When I first entered the Hindsight is Always 20/20 exhibit, I was surprised to find two large rooms linked by large doorways and white walls.. Forty-one eye charts were hung at eye level around the room, one for each of the forty-one U.S. president’s State of the Union Address. The prints hung in chronological order from George Washington to George W. Bush, grey arrows marking the path. The State of the Union Address was originally a report written to Congress, but is now an annual speech which is delivered to Congress and televised. The speech outlines the president’s intent for political action in the years to come, and by selecting sixty six unique words from each speech, R. Luke Dubois was able to capture each era based on the presidents ideas for action. R. Luke Dubois was inspired to create the exhibit when he worked on The University of California Santa Barbara’s online American Presidency Project. He had access to coded and organized presidential documents, and wanted to use each State of the Union address to determine the focus of each president. Doing so very effectively, Dubois works let us view how our leaders viewed current issues during their presidency.
Dubois’s work reminded me of artists we studied in the second week of class, using text in place to display political messages as well as many others. The way he used lists and ordered the information was different though, the messages being displayed were vessels of information from the past instead of provoking change or action for the future. His art claimed that an artist has a right to be political, the art is their form of free speech.
Of particular interest was George W. Bush’s print. At the end of the trail of grey arrows and years marked by each president’s print, it hung like all the rest; in a white frame a few feet in width, eye chart numbers framed the words, which shrank in size from top to bottom. In bold black letters, ‘Iraq’, ‘Iraqi’, ‘Terror’, ‘Al Qaeda’, and ‘Homeland’ topped Bush‘s list, followed by words relating to the war on terror and focus of Bush‘s presidency. Looking back into the past eight years, we can see how those words fit into our history.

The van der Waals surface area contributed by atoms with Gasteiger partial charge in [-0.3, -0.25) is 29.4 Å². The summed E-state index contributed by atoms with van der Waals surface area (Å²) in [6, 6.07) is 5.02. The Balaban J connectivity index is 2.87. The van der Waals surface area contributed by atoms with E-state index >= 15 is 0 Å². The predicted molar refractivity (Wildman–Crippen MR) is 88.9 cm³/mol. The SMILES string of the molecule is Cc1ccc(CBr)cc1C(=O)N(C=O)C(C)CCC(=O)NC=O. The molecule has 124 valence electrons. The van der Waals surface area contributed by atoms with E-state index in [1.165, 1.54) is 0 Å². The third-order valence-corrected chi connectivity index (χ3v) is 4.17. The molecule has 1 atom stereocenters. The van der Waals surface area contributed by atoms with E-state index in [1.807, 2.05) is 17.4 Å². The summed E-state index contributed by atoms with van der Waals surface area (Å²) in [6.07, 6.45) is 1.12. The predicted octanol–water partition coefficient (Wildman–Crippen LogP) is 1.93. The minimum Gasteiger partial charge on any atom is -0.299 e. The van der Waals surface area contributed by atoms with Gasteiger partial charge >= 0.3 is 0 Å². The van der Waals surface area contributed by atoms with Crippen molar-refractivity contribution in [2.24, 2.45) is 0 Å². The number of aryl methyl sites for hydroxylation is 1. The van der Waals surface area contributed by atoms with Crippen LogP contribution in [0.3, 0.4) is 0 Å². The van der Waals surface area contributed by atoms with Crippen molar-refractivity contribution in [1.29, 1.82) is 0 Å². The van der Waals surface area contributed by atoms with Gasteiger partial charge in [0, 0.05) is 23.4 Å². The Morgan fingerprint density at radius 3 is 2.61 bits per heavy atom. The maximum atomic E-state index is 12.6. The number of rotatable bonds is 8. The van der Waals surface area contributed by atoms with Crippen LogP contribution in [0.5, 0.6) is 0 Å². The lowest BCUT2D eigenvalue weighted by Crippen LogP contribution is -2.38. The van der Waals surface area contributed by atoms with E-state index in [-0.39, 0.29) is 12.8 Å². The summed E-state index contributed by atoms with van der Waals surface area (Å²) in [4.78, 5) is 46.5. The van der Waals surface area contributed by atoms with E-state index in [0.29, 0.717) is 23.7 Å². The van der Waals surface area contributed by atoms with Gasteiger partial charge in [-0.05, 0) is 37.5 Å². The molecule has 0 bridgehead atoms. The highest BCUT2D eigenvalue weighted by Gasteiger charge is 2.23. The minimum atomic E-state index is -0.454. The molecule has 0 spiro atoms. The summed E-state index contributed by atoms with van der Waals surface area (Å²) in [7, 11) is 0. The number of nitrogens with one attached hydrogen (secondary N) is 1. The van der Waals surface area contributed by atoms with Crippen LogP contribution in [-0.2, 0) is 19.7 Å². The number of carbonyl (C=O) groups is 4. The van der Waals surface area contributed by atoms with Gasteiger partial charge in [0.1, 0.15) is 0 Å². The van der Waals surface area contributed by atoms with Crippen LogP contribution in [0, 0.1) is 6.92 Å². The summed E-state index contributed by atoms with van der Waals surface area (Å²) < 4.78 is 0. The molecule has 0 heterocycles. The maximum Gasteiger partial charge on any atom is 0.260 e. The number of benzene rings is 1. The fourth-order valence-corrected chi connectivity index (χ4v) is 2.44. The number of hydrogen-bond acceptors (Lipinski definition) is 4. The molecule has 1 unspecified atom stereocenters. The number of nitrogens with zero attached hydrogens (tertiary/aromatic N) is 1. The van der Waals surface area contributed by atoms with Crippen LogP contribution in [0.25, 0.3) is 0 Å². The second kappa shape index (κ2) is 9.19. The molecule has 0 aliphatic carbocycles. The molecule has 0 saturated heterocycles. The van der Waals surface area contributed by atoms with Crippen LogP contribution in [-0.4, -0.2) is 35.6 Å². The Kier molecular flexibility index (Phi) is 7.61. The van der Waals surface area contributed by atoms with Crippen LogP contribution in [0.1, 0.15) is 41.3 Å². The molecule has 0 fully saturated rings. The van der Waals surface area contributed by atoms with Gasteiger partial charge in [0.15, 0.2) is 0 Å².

Though the art was not compelling like a traditional painting or statue, it captured history. Political enthusiasts and Joe Six-Packs alike would benefit touring the exhibition. His works efficiently outline America’s political history.


-Emily Larson

Tetsumi Kudo: Garden of Metamorphosis

Emmanuel Mauleon Gallery Visit Response

I recently had the opportunity to visit the Walker Art Center's retrospective exhibition of Tetsumi Kudo, a Japanese artist, titled "Garden of Metamorphosis"
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The exhibition was interesting as it was laid out so that the first work you would see would be that of early in his career, and as you moved through the gallery the work was also set out in chronological order. This allowed the viewer a true insight into the developing themes in the art as well as any major break throughs or different artistic paths the artist made. The gallery was filled with between 40-50 works, including sculptures, prints, paintings and installations. These used a wide variety of mediums, from the more traditional paint, metal and plaster, to the use of everyday objects such as plastic bags and duct tape.